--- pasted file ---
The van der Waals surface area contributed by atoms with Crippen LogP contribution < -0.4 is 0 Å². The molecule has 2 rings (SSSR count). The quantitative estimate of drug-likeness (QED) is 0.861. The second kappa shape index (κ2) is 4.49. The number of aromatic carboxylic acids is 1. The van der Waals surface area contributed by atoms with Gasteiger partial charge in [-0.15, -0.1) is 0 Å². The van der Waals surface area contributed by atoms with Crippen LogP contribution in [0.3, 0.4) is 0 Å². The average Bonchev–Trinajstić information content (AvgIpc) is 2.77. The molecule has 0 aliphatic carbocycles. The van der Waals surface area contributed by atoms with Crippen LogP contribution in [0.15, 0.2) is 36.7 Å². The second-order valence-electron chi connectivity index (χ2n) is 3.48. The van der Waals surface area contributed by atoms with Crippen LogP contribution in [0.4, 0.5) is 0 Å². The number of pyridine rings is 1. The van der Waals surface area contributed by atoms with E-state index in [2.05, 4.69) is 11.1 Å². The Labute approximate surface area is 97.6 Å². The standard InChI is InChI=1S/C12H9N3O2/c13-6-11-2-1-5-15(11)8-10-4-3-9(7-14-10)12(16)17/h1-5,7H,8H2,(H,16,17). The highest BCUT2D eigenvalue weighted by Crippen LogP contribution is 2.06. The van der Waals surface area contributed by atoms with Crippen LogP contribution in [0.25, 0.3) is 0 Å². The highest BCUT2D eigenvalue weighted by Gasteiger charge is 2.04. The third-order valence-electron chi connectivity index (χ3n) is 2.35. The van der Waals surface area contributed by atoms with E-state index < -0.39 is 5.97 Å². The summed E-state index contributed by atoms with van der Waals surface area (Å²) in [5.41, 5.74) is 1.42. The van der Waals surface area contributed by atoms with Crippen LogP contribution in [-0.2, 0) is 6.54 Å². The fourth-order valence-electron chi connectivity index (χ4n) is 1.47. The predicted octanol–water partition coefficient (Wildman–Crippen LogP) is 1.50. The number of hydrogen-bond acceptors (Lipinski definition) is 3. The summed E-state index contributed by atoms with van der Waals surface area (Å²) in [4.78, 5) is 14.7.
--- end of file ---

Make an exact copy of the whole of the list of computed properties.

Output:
The van der Waals surface area contributed by atoms with Crippen LogP contribution < -0.4 is 0 Å². The molecule has 2 rings (SSSR count). The quantitative estimate of drug-likeness (QED) is 0.861. The second kappa shape index (κ2) is 4.49. The number of aromatic carboxylic acids is 1. The van der Waals surface area contributed by atoms with Gasteiger partial charge in [-0.15, -0.1) is 0 Å². The van der Waals surface area contributed by atoms with Crippen LogP contribution in [0.3, 0.4) is 0 Å². The average Bonchev–Trinajstić information content (AvgIpc) is 2.77. The molecule has 0 aliphatic carbocycles. The van der Waals surface area contributed by atoms with Crippen LogP contribution in [0.15, 0.2) is 36.7 Å². The second-order valence-electron chi connectivity index (χ2n) is 3.48. The van der Waals surface area contributed by atoms with Crippen LogP contribution in [0.4, 0.5) is 0 Å². The number of pyridine rings is 1. The van der Waals surface area contributed by atoms with E-state index in [2.05, 4.69) is 11.1 Å². The Labute approximate surface area is 97.6 Å². The standard InChI is InChI=1S/C12H9N3O2/c13-6-11-2-1-5-15(11)8-10-4-3-9(7-14-10)12(16)17/h1-5,7H,8H2,(H,16,17). The highest BCUT2D eigenvalue weighted by Crippen LogP contribution is 2.06. The van der Waals surface area contributed by atoms with Crippen LogP contribution in [0.25, 0.3) is 0 Å². The highest BCUT2D eigenvalue weighted by Gasteiger charge is 2.04. The third-order valence-electron chi connectivity index (χ3n) is 2.35. The van der Waals surface area contributed by atoms with E-state index < -0.39 is 5.97 Å². The summed E-state index contributed by atoms with van der Waals surface area (Å²) in [5.41, 5.74) is 1.42. The van der Waals surface area contributed by atoms with Crippen LogP contribution in [-0.2, 0) is 6.54 Å². The fourth-order valence-electron chi connectivity index (χ4n) is 1.47. The predicted octanol–water partition coefficient (Wildman–Crippen LogP) is 1.50. The number of hydrogen-bond acceptors (Lipinski definition) is 3. The summed E-state index contributed by atoms with van der Waals surface area (Å²) in [4.78, 5) is 14.7.